Defence Minister A K Antony, who prides himself as Mr Clean, may have a major arms purchase scandal staring at his face yet again, with a likely CBI probe into a Rs 10,000-crore deal between public sector organisation HAL and British engine manufacturer Rolls Royce for supplying engines to India’s BAE Systems Hawk advanced jet trainers programme. India had signed contracts with both BAE Systems and Rolls Royce, beginning 2004, for a total of 123 Hawks that would provide stage-III flying training to rookie Indian Air Force and Navy fighter pilots.
The deal was worth Rs 1.23 lakh crore, of which the Rolls Royce deal alone was said to be worth Rs 10,000 crore. HAL was contracted to licence manufacture 105 Hawks from BAE Systems in the Bangalore facility for which Rolls Royce supplied the Adour Mk871 engines. A Defence Ministry spokesperson said he had no information if the CBI probe has been ordered. When contacted, CBI sources too said an order for a probe into the deal has not been received by them.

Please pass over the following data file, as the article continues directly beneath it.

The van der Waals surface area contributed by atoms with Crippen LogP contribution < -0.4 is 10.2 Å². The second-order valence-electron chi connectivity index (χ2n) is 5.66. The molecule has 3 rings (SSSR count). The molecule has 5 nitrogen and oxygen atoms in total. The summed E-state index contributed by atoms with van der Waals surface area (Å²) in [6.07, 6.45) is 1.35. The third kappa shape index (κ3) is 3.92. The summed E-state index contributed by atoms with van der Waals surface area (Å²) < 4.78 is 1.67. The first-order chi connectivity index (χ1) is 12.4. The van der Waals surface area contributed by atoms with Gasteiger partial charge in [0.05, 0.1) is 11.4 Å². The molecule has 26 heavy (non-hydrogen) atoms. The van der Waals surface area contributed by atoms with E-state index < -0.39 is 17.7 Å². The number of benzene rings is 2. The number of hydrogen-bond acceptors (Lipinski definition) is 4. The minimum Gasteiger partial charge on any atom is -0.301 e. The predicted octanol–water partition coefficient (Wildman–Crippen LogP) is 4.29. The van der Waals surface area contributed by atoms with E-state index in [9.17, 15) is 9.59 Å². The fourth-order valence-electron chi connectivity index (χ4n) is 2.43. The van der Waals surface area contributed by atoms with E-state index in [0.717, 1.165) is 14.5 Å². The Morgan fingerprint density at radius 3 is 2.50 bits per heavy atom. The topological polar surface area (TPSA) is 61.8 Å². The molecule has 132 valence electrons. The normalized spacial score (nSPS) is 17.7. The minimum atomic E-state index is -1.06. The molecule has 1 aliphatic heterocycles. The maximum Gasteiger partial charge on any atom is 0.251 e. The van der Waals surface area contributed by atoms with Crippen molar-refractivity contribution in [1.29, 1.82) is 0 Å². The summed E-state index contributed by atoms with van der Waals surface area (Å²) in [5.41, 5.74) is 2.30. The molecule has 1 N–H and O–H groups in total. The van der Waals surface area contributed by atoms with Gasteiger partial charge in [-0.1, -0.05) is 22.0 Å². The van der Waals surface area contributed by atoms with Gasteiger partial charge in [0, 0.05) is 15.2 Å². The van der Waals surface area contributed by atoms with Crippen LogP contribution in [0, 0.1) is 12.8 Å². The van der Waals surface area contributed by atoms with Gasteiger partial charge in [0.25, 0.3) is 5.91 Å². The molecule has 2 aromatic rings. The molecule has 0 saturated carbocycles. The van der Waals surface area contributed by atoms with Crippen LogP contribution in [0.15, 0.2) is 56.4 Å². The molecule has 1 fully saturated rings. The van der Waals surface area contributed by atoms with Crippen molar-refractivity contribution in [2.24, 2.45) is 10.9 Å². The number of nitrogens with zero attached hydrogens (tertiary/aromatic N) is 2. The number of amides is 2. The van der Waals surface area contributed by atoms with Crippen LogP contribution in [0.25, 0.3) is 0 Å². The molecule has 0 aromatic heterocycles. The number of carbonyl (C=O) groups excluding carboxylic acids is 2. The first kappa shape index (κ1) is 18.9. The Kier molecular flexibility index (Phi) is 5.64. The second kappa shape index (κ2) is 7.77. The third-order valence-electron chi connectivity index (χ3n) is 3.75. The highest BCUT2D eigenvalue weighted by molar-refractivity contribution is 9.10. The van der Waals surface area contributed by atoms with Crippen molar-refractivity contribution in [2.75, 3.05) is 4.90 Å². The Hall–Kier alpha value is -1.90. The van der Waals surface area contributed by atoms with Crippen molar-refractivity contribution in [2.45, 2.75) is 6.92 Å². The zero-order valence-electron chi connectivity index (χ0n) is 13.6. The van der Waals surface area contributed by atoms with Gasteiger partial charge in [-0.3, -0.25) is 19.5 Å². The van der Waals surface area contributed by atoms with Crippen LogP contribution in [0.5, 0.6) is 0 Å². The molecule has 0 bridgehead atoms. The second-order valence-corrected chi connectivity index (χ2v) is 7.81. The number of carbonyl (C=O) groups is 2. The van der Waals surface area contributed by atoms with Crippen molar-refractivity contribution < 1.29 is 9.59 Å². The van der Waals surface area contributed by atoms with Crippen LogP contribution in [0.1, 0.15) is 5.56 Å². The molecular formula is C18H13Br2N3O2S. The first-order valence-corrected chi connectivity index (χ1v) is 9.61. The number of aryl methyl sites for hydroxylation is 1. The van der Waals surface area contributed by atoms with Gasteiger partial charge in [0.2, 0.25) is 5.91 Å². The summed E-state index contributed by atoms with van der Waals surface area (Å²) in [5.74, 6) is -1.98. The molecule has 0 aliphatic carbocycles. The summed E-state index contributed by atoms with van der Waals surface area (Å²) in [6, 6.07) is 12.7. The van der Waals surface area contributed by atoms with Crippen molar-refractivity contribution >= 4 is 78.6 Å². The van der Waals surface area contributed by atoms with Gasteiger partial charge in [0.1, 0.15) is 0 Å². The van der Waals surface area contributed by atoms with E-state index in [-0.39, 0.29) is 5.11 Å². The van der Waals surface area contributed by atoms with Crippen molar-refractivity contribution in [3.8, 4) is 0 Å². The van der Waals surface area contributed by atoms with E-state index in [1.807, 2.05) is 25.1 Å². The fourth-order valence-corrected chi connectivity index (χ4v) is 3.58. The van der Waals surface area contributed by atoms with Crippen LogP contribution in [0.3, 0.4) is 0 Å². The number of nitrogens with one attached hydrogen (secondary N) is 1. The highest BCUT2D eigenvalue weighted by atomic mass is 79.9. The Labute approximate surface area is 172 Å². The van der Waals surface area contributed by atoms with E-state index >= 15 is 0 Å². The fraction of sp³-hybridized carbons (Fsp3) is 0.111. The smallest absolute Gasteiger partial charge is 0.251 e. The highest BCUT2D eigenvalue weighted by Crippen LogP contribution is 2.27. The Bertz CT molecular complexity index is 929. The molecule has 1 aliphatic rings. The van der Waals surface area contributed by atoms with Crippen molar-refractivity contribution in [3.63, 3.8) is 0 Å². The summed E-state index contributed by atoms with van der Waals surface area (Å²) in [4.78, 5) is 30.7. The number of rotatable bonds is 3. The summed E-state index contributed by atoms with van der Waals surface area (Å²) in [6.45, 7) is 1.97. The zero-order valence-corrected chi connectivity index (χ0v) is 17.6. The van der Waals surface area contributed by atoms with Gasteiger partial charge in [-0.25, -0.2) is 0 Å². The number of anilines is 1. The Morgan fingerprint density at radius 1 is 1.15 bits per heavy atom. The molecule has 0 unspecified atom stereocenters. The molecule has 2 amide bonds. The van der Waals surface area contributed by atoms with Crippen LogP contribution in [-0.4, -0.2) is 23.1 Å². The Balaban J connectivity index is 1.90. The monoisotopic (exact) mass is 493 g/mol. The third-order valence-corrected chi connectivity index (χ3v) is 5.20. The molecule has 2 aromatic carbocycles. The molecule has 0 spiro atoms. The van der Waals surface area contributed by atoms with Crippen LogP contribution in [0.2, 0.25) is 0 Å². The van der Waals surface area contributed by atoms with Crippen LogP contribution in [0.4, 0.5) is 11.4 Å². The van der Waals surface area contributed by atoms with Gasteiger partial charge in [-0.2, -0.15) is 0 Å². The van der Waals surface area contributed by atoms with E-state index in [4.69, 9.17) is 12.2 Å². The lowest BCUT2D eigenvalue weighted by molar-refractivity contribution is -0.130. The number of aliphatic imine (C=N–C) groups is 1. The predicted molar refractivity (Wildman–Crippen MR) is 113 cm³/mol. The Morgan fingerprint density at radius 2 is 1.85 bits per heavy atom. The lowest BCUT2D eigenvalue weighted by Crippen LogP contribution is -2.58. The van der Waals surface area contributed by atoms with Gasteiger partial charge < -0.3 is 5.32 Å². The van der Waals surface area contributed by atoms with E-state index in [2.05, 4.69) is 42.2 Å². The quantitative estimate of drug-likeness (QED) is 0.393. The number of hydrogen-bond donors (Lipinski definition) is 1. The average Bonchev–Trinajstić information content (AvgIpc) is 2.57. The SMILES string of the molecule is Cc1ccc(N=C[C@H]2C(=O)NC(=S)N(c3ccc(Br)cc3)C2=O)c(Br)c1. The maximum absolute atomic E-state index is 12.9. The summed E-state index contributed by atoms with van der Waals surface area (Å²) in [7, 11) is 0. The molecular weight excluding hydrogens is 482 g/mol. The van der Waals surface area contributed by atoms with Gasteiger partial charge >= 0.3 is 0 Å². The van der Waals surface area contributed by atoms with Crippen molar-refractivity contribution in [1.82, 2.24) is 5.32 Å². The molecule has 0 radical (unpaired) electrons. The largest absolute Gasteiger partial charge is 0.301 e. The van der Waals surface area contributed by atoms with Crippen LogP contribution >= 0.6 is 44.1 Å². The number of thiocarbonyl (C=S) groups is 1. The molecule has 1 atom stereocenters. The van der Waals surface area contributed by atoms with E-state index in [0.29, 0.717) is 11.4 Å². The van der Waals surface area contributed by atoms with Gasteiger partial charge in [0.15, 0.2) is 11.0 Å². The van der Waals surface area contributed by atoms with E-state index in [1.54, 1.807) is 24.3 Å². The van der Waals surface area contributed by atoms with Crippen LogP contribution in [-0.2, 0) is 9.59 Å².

HAL sources in Bangalore said they received an “anonymous” letter that the engine manufacturer had paid kickbacks to defence and HAL officials to bag the deal for the Hawks programme and that the PSU immediately ordered an internal probe by its Chief Vigilance Officer. The period of investigation was between 2007 and 2011.
The investigation led to their belief that there could be a prima facie case for a larger probe and the matter was sent to the Defence Ministry for further decisions. The HAL probe had led to the belief by top brass that the foreign firm had violated several contractual obligations, which included a no-graft and no-agent pact. However, they said, the HAL had not yet received any information on a CBI probe into the matter, though it had recommended further investigation into the matter.